Mamma Mia! Fossil Is First Hint Of Live Birth In Ancient Reptile

By Gemma Tarlach | February 14, 2017 10:00 am
The pregnant Dinocephalosaurus biting a fish. Credit: Dinghua Yang & Jun Liu

What do I love most about this artist rendering of a pregnant Dinocephalosaurus? Is it capturing the marine reptile’s epic neck-to-body proportion? Is it the tasteful allusion to the offspring in her belly? No, it’s the freshly chomped fish in her mouth, and the bloody cloud around it. Nom nom nom. Don’t mess with Mom when she’s hungry. Credit: Dinghua Yang & Jun Liu.

Here’s some egg-citing news: for the first time in the fossil record, researchers have discovered a specific type of marine reptile that was carrying an advanced embryo at time of death. Why is that interesting? Because the specimen is an archosauromorph, an early member of the same gang of vertebrates that includes dinosaurs as well as pterosaurs, birds and crocodiles, all of which we thought, based on previous evidence, were exclusively egg-layers. Today that changes.

Some 245 million years ago, Dinocephalosaurus was a marine reptile swimming around what’s now southwest China. Paleontologists have found other examples of this ridiculously long-necked animal, but this one in particular met her maker with a developmentally advanced embryo in her abdominal cavity — providing science with the first example of viviparity in an archosauromorph.

Viva Viviparity!

Aside from being a great weapon to have in your arsenal when playing Scrabble, viviparity just means giving birth to live young rather than oviparity (egg-laying).

Viviparity has evolved a number of times among vertebrates, from lizards to mammals, but has never before been seen in the archosauromorphs, a rather large group of animals that emerged about 260 million years ago and eventually evolved into archosaurs, more famously known as things like dinosaurs and pterosaurs, the great and diverse flying reptiles.

Birds and the various crocodilians (crocodiles, alligators, caimans, etc.) are the only archosaurs still wandering about, and all are oviparous.

Baby On Board…or Breakfast?

I can hear a few of my more cynical readers grumbling over their keyboards “how do we know this is an embryo and not just a cannibalistic snack?” Right back atcha with findings from the paper, which ruled out both cannibalism and superposition (the possibility the two were separate individuals that died at the same time and were fossilized one atop the other).

The case against superposition: The fossilized embryo is completely enclosed by the fossilized adult, which means it must have been inside Mom when she died.

The case against cannibalism is a little more complex, but stay with me. The embryo is oriented with its neck pointing forward. For these marine reptiles, however, prey is typically swallowed and digested head-first, or neck pointing backward. In fact, the researchers did find a partially digested fish in the same mama fossil, in her abdominal cavity (not the Reptowomb location of Junior’s fossil), that had been swallowed and was moving along her digestive system head-first.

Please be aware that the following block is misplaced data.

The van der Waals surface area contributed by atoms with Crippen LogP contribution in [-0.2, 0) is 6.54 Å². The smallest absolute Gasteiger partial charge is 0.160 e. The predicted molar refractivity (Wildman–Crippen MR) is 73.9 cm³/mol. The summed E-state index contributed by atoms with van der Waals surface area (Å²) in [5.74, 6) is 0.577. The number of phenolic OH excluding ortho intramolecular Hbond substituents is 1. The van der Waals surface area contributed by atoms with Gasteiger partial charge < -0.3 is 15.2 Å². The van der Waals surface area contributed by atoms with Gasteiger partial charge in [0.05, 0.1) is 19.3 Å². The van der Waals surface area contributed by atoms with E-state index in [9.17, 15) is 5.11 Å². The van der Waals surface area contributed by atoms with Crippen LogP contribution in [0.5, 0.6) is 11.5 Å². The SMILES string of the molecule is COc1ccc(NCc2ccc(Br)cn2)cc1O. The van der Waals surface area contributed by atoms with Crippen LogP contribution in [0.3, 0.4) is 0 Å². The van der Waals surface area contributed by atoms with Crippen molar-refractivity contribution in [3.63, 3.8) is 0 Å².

Want more evidence? Okay. The embryosaurus was curled in the typical fetal position, there was no evidence of eggshell anywhere around the fossil, and its baby bones were well ossified, which means it was in an advanced developmental stage; egg-laying animals drop baby bombs in significantly earlier stages of development.

Babymaking, Reptile Style

Today’s study, published in Nature Communications, is the earliest evidence we’ve got of the whole babymaking process for archosauromoprhs by about 50 million years. And understanding the reproductive biology of these animals, including dinosaurs, furthers our knowledge of how they lived, and maybe even why they went extinct.

Researchers thought for a long time, given what they were seeing in the fossil record, that dinosaurs, birds and crocodilians laid eggs because there was something in their archosauromorph biology that prohibited live births.

(Fun fact about crocodilians in particular: it’s after the egg is laid, and based on the ambient temperature as it incubates, that the sex of the babycroc is determined. Obviously that’s different than in viviparous Dinocephalosaurus. Since its offspring developed at body temperature, the sex of an individual Dino-c must have been determined genetically as it is for humans and other viviparous sorts.)

Because we now know at least one species of archosauromorph gave birth to live offspring, it suggests the lack of viviparity in later archosaurs was an adaptation to their environment, or provided some advantage not yet identified. Or maybe the fossil of a viviparous archosaur is somewhere out there, just waiting to be found.

A less dramatic artist rendering of Dinocephalosaurus based on a fossil in situ. Credit: David Peters/Wikimedia Commons.

A less dramatic illustration of Dinocephalosaurus based on a different fossil specimen in situ. Credit: David Peters/Wikimedia Commons.

 

CATEGORIZED UNDER: Living World, top posts
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  • Marina808

    Cool!!

  • Rohan Wickramasinghe

    Actually, it is not only crocodilians. Sex of a marine turtle is also determined by the temperature at which the egg is incubated.

    • GemmaTarlach

      True, but my understanding is that the debate over whether turtles are archosaurs is still not settled (though I will also admit I don’t keep up on it as top priority). Since the focus of the post is on archosaurs and archosauromorphs, I didn’t feel it was necessary to include mention of turtles. But thanks for reading!

      • GemmaTarlach

        Also, I love your name!

        • Rohan Wickramasinghe

          Thanks. I had a grandfather whose name was Dionysius Wickramasinghe. I am rather proud of it!

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